First Things columnist William Doino Jr., a friend of this blog, finds echoes of the past in Religion News Service National Reporter David Gibson's coverage of the Vatican's Extraordinary Synod on the Family:
During Vatican II, the New Yorker’s “Xavier Rynne” (aka Fr. Francis Murphy), famously depicted the Council as an epic battle between backward, conservative reactionaries, and broad-minded, liberal reformers. This popular but highly misleading style of reporting continues to this day.
At the indispensable Get Religion website, Dawn Eden catches and corrects a recent report by David Gibson, of the Religion News Service, published just before the Synod opened, that falls into this trap.
“In Gibson’s report,” writes Eden, “we have the conservative meanies against the proponent of ‘reforms’ who want to ‘fully integrate divorced and remarried Catholics into Church life.’”
But, as Eden notes, this is quite misleading, for the Catholic Catechism (no. 1651) emphasizes, rather, “that the divorced, and remarried, even with the sacramental restrictions, ‘can and must’ participate in Church life.”
Further Gibson’s report “does not acknowledge ways in which [Cardinal Raymond] Burke and others are seeking to show compassion while upholding Church teaching,” continues Eden. Instead, it depicts Burke as merciless, and repeats “unsourced datum that Burke is reportedly set to be sidelined by Francis,” which Eden regards as “a cheap shot, pure and simple.”
Doino goes on to make distinctions regarding true and false ideas of reform, asserting that
misleading labels aside, moral laxity is not reform, dissent is not enlightenment, and rebellion is not renewal.
How did Gibson respond to being characterized as a modern-day Rynne? Did he defend himself against Doino's (and my) criticisms of him for applying loaded political terminology to discussions of doctrine? Did he make an effort to show that, contrary to my assertion, he was fair to all sides?
In a word, no:
A Twitter user responded:
Perhaps a kinder way to explain Gibson's behavior is to acknowledge that he is becoming an increasingly vocal evangelist for what your GetReligionistas now call Kellerism -- the journalistic conviction of former New York Times editor Bill Keller that there is no need to be balanced and fair (and sometimes accurate) on religion issues. A couple of back-to-back items from a recent Roundup column of Gibson's bear this out:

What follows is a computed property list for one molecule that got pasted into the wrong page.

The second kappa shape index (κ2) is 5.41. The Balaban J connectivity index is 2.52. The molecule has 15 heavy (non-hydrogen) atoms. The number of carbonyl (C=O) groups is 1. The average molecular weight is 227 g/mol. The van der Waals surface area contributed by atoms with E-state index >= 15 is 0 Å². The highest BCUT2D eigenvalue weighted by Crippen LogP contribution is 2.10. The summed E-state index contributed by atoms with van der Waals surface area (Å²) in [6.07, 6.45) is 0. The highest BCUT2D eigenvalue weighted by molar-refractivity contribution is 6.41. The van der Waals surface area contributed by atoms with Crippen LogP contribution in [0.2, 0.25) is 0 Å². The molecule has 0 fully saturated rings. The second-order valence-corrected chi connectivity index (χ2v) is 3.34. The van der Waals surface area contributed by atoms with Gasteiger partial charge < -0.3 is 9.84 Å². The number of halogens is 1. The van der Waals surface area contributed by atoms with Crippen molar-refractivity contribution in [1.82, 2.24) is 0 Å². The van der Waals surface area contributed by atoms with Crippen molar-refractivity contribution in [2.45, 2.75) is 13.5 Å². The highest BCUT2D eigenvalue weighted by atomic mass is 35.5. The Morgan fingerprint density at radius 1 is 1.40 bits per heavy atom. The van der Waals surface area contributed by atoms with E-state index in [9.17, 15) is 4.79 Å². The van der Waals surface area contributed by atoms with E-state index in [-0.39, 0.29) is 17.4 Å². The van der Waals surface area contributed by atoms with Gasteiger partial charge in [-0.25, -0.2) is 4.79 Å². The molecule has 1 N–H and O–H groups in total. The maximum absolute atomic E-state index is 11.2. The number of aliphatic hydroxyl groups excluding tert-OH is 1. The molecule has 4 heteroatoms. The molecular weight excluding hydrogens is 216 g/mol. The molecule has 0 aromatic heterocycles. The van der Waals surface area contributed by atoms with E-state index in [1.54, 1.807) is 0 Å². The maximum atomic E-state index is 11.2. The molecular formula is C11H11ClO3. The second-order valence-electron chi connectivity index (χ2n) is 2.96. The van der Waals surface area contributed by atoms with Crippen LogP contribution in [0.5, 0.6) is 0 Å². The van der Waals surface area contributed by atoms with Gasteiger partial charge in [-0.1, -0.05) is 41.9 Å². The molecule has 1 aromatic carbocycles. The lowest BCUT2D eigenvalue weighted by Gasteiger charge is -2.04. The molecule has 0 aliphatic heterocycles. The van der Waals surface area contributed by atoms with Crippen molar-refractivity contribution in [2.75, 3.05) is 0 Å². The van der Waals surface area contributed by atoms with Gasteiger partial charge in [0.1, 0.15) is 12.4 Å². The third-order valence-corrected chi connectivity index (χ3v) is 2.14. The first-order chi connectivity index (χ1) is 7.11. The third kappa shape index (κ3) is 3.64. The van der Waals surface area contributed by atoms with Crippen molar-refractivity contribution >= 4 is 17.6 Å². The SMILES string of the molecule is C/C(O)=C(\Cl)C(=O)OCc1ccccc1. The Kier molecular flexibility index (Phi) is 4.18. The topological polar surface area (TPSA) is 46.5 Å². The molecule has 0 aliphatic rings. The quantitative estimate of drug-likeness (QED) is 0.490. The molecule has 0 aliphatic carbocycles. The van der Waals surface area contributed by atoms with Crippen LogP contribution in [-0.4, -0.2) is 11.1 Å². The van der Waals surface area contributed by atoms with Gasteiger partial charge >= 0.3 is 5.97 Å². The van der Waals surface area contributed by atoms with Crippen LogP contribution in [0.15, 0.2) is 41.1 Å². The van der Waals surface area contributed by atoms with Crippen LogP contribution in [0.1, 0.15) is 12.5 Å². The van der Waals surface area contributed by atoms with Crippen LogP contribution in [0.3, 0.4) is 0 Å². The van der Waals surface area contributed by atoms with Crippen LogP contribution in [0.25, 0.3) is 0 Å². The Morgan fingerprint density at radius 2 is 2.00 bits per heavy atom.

Roman Catholics are having a meeting — but should they?
It’s a synod of bishops, being held at the Vatican, on family issues, and the unusually public sparring among cardinals is growing, as I wrote here. Cardinal Raymond Burke, head of the Vatican’s high court, blasted Cardinal Walter Kasper, who says his reform proposals have the backing of Pope Francis himself. ...
Buckle up, the fun officially starts on Sunday and runs for two weeks. Our own Josephine McKenna will be covering the action from Rome.
Meanwhile, conservative Catholics are discovering dissent
For 35 years, “dissenter” was an epithet and cudgel against Catholics who disagreed with anything the Roman pontiff said. But now that Francis is pope, says Michael Brendan Dougherty, conservative Catholics ought to embrace their inner dissenter -- and they may need to, if that aforementioned synod does something they don’t like
Note how Gibson calls the synod “fun,” and then mocks "conservative" Catholics for allegedly, suddenly embracing dissent. His evidence? One blogger -- exactly one -- and actually, Dougherty is a self-acknowledged traditionalist, not a mainstream doctrinal conservative, and his column is an attack on conservatives for defending Pope Francis, i.e., for not dissenting from him.
So, the very article Gibson points to to prove alleged conservative dissent, proves just the opposite -- how much conservative support Francis has among mainstream “conservative” (i.e. faithful) Catholics.
Granted, none of Gibson's digs at "conservatives," nor his glee at "[hitting] a nerve," would be out of place were he an opinion columnist.
But his job title is National Reporter, and his reports are presented by RNS as standard, balanced, hard-news journalism in keeping with the American model of the press. Readers looking for unbiased religion journalism deserve better than a reporter who sets his sights on hitting the nerves of Catholics who want to see balanced coverage of people who are trying to defend church doctrine.